The force required to deform a fiber is calculated from a phenomenological constitutive equation  (3) where Ef reduces to Young’s modulus in the limit of small strain, Af is the cross-sectional area of a fiber, B is a fitting parameter that controls the nonlinearity of the force, and is the Green’s strain defined in terms of the fiber stretch ratio, λf. In order to limit the compressibility and distortion of the fibrin fiber networks, a continuum-level compressible neo-Hookean stress was added to the volume-averaged stress (c.f. ). This stress is given as (4) where G is the shear modulus, v is Poisson’s ratio, J is the determinant of the deformation tensor, and B is the left Cauchy-Green deformation tensor .
Model Formulation and Computational Details
Previously, we setup a multi-scale model of explant compaction of a collagen gel in which the FE domain was partitioned into cellular and extracellular matrix (ECM) domains . The effect of cell traction forces on the structural reorganization of the surrounding matrix was assessed by incrementally shortening the reference length of all the fibers in the cellular networks. The procedure generated tensile force in the cellular domain that induced substantial reorganization in the ECM networks in a manner dependent on the geometry of the problem. Here, image-based models were produced for direct comparison with the experiment as follows. First, a square FE mesh was created that matched the fibrin gel’s dimensions of 8 mm x 8 mm x 0.8 mm (length, width, depth) and approximated the average geometric spacing and size of the triangular explants (Fig 2C and 2D). The mesh, which contained 46 elements along the length, 46 elements along the width, and four elements through the depth, consisted of 8,464 tri-linear hexahedral elements and 11,045 nodes (Fig 2). It was partitioned into a cellular domain consisting of three triangularly arranged squares, each consisting of 16 adjacent surface elements (i.e., one element through the depth), and a surrounding ECM domain. The model consisted of a collection of nearly isotropic 3D fiber networks that contained on average 337 ± 30 cross-linked fibers. Since experimental data about fiber realignment through the thickness was not available, network orientation and strength of alignment was quantified in a manner consistent with previous work using the 2D projections of the 3D microstructure as (5) where Ω is the length-weighted 2D orientation tensor, θi is the angle that fiber i makes with the horizontal axis, li is the length of fiber i, and NF is the number of fibers in the network. The eigenvectors and eigenvalues of this tensor represent the principal directions and magnitudes of fiber orientation in the network, respectively, and the strength of alignment, α, is defined the same as in Fibrin Fiber Alignment.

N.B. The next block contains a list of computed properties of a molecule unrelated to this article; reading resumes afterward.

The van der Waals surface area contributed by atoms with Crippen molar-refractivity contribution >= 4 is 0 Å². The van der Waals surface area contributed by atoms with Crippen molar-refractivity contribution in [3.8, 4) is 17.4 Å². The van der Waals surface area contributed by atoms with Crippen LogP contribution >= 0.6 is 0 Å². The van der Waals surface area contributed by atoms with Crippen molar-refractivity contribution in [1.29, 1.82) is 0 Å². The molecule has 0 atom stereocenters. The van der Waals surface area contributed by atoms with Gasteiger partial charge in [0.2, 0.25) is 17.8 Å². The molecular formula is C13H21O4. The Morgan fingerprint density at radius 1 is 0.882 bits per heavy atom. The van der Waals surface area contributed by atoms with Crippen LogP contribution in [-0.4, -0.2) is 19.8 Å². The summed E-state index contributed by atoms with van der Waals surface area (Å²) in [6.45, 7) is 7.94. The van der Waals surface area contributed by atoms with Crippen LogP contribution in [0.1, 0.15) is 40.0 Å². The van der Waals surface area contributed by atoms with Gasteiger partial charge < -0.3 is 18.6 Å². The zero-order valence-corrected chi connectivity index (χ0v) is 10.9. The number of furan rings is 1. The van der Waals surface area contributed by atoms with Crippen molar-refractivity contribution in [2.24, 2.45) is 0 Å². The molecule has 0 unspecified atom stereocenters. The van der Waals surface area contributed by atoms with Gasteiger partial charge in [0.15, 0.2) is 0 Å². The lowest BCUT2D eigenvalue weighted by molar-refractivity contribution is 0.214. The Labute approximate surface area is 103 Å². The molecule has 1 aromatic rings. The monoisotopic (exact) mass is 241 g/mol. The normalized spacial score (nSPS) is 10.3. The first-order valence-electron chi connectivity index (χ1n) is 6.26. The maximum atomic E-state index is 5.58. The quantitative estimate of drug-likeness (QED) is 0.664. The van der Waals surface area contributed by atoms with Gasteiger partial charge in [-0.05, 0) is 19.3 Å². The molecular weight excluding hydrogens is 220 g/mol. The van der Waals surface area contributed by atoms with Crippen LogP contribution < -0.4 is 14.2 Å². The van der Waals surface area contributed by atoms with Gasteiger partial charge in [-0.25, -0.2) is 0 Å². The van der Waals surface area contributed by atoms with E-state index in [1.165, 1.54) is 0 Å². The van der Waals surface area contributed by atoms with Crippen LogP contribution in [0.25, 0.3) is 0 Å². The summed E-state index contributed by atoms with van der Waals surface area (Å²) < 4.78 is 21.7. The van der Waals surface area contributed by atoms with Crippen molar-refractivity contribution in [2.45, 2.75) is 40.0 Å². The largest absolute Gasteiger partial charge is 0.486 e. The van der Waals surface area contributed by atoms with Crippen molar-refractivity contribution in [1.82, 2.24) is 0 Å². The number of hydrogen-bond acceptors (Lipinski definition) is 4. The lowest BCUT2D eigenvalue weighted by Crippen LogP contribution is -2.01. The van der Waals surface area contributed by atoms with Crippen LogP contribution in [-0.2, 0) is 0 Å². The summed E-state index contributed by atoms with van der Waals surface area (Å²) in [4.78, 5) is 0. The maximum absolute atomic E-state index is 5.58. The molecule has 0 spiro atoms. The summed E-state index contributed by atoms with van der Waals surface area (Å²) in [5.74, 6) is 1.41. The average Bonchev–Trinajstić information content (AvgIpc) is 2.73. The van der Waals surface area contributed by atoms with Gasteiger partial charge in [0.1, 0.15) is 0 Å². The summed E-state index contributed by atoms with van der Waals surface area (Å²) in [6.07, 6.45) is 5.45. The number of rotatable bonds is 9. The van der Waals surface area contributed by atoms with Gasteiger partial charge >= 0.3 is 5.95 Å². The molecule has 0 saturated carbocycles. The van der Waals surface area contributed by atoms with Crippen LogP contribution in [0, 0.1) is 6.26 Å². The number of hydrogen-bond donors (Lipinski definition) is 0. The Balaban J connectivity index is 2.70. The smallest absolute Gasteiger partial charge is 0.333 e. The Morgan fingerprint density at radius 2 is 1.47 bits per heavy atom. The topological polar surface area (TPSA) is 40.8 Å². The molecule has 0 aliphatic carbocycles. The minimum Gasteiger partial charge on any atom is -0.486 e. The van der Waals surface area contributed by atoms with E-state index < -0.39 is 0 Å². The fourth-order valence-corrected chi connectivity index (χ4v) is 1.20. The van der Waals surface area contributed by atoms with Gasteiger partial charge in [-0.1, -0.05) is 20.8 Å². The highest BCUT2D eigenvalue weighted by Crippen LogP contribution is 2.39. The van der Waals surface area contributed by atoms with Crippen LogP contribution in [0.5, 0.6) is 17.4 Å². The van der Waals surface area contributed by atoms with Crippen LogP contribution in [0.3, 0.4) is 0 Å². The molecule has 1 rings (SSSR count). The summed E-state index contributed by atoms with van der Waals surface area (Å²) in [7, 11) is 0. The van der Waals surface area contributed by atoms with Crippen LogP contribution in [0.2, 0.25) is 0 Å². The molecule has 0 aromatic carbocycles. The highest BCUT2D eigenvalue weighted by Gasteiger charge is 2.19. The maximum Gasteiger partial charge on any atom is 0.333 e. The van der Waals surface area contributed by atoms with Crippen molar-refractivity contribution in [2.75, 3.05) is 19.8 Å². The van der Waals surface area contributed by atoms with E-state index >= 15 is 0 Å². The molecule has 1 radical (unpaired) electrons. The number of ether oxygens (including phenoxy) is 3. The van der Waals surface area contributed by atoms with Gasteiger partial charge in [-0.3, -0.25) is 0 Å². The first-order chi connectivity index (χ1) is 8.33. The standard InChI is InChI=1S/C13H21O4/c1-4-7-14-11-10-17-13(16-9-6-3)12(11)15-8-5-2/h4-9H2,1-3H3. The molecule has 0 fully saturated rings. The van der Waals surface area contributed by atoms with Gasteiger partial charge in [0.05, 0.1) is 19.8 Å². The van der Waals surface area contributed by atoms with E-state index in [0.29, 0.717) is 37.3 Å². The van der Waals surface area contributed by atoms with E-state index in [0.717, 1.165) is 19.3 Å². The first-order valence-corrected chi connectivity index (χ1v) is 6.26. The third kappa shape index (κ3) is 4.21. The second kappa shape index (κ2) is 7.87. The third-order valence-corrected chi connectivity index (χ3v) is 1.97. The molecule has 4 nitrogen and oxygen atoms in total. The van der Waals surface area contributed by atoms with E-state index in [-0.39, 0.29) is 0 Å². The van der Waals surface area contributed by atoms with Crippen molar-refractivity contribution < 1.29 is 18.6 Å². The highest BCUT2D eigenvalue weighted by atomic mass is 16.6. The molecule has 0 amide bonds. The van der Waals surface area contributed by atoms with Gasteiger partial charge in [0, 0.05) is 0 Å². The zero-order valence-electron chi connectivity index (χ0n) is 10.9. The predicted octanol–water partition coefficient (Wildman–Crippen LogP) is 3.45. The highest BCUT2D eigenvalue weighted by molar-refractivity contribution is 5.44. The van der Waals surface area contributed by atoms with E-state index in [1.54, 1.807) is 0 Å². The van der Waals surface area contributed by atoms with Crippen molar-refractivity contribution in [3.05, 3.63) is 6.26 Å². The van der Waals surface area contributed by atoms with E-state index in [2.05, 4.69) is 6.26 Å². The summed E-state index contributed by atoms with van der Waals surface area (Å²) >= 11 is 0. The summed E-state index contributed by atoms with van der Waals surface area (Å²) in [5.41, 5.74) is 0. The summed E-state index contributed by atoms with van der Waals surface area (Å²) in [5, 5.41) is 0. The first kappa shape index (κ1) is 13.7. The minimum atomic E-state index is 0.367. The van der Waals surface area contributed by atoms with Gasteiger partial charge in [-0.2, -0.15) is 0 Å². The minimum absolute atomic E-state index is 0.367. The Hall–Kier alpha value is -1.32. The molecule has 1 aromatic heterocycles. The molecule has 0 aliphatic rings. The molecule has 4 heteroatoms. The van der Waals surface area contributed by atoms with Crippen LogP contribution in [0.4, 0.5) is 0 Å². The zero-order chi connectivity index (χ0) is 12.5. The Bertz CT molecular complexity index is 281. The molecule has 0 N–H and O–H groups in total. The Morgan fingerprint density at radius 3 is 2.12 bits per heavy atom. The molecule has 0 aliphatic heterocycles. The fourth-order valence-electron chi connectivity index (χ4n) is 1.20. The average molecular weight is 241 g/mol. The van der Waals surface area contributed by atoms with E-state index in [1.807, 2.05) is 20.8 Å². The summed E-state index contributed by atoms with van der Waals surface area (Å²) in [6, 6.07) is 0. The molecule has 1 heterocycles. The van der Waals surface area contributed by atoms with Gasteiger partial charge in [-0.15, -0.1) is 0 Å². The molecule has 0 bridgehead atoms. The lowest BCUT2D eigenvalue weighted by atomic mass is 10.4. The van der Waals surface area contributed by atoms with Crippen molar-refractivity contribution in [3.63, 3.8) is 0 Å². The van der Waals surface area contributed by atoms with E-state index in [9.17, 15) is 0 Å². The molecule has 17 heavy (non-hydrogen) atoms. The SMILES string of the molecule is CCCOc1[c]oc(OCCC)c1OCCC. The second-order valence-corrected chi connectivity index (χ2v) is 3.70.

Image-based models of the experiment were constructed by using the average explant area and the centroid-to-centroid distances (Free and Fixed gels combined) at the start of the experiment as target values for the model. These values were not matched exactly due to the discrete nature of the elements and computational constraints on increasing the number of elements. As a result, the simulated explant area was given a value of 0.484 mm2 compared to an average initial explant area in the experiments of 0.463 ± 0.089 mm2 (average of both Free and Fixed cases). Similarly, the horizontal centroid-to-centroid distance, which was larger between the top two explants, was set at 2.09 mm compared to 2.2 ± 0.15 mm in the experiment. The centroid-to-centroid spacing of the other two axes were set to 2.03 mm in the model compared to a spacing of 2.03 ± 0.12 mm and 1.93 ± 0.21 mm in the experiment.